Rabbi Mark Diamond | On Teaching

Rabbi Mark Diamond, Dr. Holli Levitsky, and colleagues from the LDS Church.

For Rabbi Mark Diamond, joining the LMU Jewish Studies community was a clear continuation in his long career as a rabbi and teacher. “The word Rabbi in Hebrew, Rav, means ‘teacher,’” Rabbi Diamond says, “And I’ve always felt that teaching is the most important aspect of what I do, or, for that matter, what any rabbi does”. 

Before joining the LMU Jewish Studies department, Rabbi Diamond worked in synagogues across many different cities and served as the Executive Vice President of the Board of Rabbis of Southern California for twelve years. Rabbi Diamond has also been an educator of graduate students for more than thirteen years at the Academy for Jewish Religion, which is now housed permanently on the LMU Campus.

Rabbi Diamond loves being a part of the LMU Jewish Studies community because it means he can bring his love for teaching to an undergraduate arena. He was also attracted to the idea of a Jewish Studies program being present at a Jesuit university. “I’ve always had a really profound respect for Catholics in general, and Jesuits in particular in my career. Just like we have Islamic studies and we have professors in a variety of religious traditions, I think the Jewish Studies Program is really such a highlight of what we do at LMU.”

During his time at LMU, Rabbi Diamond and program director Dr. Holli Levitsky have collaborated frequently on one of their shared long-term interests: interfaith relations. Now in 2021, and Rabbi Diamond is in his 13th semester of teaching a course entitled Interreligious Experience and Engagement, in which he and his students discuss the “nexus between” the three Abrahamic faiths. In a pre-Covid year, Rabbi Diamond would take his students out of the classroom to a synagogue, church, and mosque, facilitating an immersive experience for his students. Students from all different faiths and majors join this course, which has recently been cross-listed by Theological Studies and Catholic Studies. “It’s just a great place to explore one’s own spirituality,” Rabbi Diamond says.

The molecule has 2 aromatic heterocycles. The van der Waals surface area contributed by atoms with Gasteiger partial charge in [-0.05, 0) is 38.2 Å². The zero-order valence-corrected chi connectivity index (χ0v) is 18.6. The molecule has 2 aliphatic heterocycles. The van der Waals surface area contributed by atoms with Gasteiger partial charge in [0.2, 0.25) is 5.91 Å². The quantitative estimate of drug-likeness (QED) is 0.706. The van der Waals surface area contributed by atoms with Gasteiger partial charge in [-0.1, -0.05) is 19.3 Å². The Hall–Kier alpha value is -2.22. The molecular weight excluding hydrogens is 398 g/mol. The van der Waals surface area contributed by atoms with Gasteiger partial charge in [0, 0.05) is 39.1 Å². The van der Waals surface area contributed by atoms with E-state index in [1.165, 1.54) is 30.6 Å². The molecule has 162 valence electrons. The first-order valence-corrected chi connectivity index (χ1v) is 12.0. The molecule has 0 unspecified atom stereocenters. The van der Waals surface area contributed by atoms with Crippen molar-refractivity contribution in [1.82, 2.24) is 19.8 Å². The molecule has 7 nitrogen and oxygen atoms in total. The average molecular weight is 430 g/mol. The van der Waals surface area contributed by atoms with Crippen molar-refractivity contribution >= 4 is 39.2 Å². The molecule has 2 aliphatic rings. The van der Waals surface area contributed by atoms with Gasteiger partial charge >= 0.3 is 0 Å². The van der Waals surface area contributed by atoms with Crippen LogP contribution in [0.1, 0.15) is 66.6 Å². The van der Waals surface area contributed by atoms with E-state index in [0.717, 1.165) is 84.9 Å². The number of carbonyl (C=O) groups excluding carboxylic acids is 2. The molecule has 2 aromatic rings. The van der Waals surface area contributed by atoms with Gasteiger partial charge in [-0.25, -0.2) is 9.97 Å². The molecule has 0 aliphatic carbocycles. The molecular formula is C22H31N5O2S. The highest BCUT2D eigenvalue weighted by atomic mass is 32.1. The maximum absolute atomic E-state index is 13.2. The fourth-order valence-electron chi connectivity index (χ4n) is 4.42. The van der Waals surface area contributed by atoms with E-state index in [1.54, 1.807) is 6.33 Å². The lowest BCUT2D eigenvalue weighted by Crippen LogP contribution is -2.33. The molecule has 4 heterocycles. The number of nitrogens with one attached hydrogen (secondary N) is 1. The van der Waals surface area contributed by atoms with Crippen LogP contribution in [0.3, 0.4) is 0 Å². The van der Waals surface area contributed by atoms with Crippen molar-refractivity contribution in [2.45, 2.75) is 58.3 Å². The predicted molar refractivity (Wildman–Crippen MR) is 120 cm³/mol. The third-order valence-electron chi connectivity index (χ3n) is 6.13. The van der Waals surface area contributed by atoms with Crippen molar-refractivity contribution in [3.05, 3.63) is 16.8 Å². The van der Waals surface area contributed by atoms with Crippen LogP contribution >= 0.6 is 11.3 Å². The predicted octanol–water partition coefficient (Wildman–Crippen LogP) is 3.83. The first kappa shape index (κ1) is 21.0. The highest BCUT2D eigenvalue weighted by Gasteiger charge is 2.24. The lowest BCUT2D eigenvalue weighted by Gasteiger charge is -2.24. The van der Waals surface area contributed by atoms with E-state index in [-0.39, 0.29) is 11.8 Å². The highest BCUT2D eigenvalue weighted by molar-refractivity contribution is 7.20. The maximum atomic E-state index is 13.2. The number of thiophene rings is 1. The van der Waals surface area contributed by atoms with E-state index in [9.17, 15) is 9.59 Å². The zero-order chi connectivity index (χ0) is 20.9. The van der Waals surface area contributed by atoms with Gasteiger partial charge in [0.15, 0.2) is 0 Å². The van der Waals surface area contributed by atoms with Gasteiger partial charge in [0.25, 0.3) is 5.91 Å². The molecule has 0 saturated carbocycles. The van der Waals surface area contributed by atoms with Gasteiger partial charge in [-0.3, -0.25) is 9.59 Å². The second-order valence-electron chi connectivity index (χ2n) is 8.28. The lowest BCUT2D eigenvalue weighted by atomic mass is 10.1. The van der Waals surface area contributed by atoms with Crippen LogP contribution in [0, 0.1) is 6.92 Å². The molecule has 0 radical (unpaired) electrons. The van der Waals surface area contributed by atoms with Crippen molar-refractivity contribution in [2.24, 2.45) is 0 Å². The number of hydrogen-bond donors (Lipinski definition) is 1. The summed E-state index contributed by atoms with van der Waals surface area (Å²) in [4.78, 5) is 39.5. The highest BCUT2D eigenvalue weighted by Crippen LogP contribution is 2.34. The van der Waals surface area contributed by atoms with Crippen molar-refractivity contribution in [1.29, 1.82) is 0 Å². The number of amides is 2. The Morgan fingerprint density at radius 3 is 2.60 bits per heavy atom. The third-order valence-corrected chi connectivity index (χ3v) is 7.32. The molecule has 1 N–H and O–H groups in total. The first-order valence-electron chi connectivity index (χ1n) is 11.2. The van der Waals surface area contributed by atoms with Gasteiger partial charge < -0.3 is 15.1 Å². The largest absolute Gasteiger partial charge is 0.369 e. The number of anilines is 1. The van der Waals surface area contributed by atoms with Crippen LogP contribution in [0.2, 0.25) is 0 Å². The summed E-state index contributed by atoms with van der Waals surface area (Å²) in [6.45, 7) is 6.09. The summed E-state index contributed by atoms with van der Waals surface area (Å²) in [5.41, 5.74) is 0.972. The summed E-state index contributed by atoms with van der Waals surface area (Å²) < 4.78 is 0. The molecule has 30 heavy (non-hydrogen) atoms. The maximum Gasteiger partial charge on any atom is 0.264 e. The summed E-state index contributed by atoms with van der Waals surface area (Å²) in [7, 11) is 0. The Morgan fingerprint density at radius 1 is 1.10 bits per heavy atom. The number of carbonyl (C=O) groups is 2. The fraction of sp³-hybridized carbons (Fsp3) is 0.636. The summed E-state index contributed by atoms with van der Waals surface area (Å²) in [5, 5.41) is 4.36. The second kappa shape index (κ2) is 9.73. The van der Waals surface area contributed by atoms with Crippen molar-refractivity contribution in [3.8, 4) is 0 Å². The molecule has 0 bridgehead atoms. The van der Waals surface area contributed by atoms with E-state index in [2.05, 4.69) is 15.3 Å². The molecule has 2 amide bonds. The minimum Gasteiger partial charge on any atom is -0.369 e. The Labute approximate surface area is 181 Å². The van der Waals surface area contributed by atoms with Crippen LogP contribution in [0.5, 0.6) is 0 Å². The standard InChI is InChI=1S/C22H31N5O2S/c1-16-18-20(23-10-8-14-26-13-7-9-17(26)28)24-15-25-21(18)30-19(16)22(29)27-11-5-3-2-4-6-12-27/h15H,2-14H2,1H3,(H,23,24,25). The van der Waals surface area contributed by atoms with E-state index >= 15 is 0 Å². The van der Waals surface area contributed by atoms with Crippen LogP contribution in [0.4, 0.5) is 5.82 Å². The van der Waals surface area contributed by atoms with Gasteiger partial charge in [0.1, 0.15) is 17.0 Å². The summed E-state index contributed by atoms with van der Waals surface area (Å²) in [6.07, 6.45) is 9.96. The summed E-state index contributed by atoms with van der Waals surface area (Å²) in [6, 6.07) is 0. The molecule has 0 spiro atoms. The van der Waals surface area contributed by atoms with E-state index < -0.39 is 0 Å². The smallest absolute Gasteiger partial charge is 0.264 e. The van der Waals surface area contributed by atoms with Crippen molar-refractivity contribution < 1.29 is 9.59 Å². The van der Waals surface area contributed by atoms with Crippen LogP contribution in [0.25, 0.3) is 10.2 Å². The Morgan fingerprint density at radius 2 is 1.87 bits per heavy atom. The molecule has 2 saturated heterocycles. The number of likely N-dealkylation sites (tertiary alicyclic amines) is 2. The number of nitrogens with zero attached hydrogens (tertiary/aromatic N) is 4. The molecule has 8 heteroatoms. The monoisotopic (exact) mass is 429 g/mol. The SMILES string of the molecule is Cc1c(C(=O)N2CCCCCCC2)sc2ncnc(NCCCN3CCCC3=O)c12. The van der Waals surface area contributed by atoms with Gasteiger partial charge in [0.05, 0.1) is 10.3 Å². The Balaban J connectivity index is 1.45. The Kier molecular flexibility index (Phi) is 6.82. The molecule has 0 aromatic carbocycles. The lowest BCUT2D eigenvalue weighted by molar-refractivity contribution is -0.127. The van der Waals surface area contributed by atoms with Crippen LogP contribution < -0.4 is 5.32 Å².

Rabbi Mark Diamond’s passion for interfaith relations is perhaps also present in his work outside the classroom with the Church of Latter-Day Saints. Working with professors Shon Hopkin and Andrew Reed from BYU, Rabbi Diamond has engaged in more than 10 dialogues with Jewish and Latter-Day Saint community members. “Nothing in my career, in terms of interfaith relations, has brought me more personal joy, satisfaction, meaning.” Rabbi Diamond says, “We’re really paving the ground.” 

Meeting across the world –– including in Salt Lake City and in Israel –– Rabbi Diamond has taken part in discussions about topics that are both easy and challenging to discuss such as supersessionism, theological issues, ritual issues, and practical differences/similarities between both religions. “There’s a lot we have in common,” he said, citing the Jewish and Latter-Day Saint commitments to Tikkun Olam in the Jewish tradition and Missionary Work in the Latter-Day Saints faith, as well as both religions’ reverence for education. “And we have our differences too. After 10 of these conferences we’ve talked about both and continue to do so.” 

Rabbi Diamond also takes part in interfaith dialogues twice a year within the LMU community, put on by the Center for Religion and Spirituality, along with professors such as Dr. Amir Hussain and Dr. Kim Harris. “It’s a great LMU program,” Rabbi Diamond says, “and again highlights LMU’s commitment to interfaith dialogue.” 

To learn more about Rabbi Diamond’s achievements, visit his faculty profile here. You can also read more about this interfaith discourse in his most recent publication Understanding Covenants and Communities: Jews and Latter-day Saints in Dialogue where he served as co-editor.